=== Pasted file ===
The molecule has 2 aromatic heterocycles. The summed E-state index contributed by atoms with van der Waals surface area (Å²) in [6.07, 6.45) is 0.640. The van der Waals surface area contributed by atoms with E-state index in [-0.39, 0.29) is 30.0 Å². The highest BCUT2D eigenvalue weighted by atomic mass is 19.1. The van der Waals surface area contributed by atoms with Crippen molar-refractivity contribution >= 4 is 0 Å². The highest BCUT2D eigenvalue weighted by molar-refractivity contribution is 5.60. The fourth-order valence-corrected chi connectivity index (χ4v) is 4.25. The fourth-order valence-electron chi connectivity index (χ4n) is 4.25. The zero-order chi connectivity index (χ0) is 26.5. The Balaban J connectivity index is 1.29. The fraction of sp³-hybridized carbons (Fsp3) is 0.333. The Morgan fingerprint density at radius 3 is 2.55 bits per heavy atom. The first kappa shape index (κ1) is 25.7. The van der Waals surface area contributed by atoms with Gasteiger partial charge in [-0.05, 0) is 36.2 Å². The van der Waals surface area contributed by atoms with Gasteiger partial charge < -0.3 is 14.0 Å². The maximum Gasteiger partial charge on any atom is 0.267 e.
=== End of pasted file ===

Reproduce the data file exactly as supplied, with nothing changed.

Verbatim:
The molecule has 2 aromatic heterocycles. The summed E-state index contributed by atoms with van der Waals surface area (Å²) in [6.07, 6.45) is 0.640. The van der Waals surface area contributed by atoms with E-state index in [-0.39, 0.29) is 30.0 Å². The highest BCUT2D eigenvalue weighted by atomic mass is 19.1. The van der Waals surface area contributed by atoms with Crippen molar-refractivity contribution >= 4 is 0 Å². The highest BCUT2D eigenvalue weighted by molar-refractivity contribution is 5.60. The fourth-order valence-corrected chi connectivity index (χ4v) is 4.25. The fourth-order valence-electron chi connectivity index (χ4n) is 4.25. The zero-order chi connectivity index (χ0) is 26.5. The Balaban J connectivity index is 1.29. The fraction of sp³-hybridized carbons (Fsp3) is 0.333. The Morgan fingerprint density at radius 3 is 2.55 bits per heavy atom. The first kappa shape index (κ1) is 25.7. The van der Waals surface area contributed by atoms with Gasteiger partial charge in [-0.05, 0) is 36.2 Å². The van der Waals surface area contributed by atoms with Gasteiger partial charge < -0.3 is 14.0 Å². The maximum Gasteiger partial charge on any atom is 0.267 e.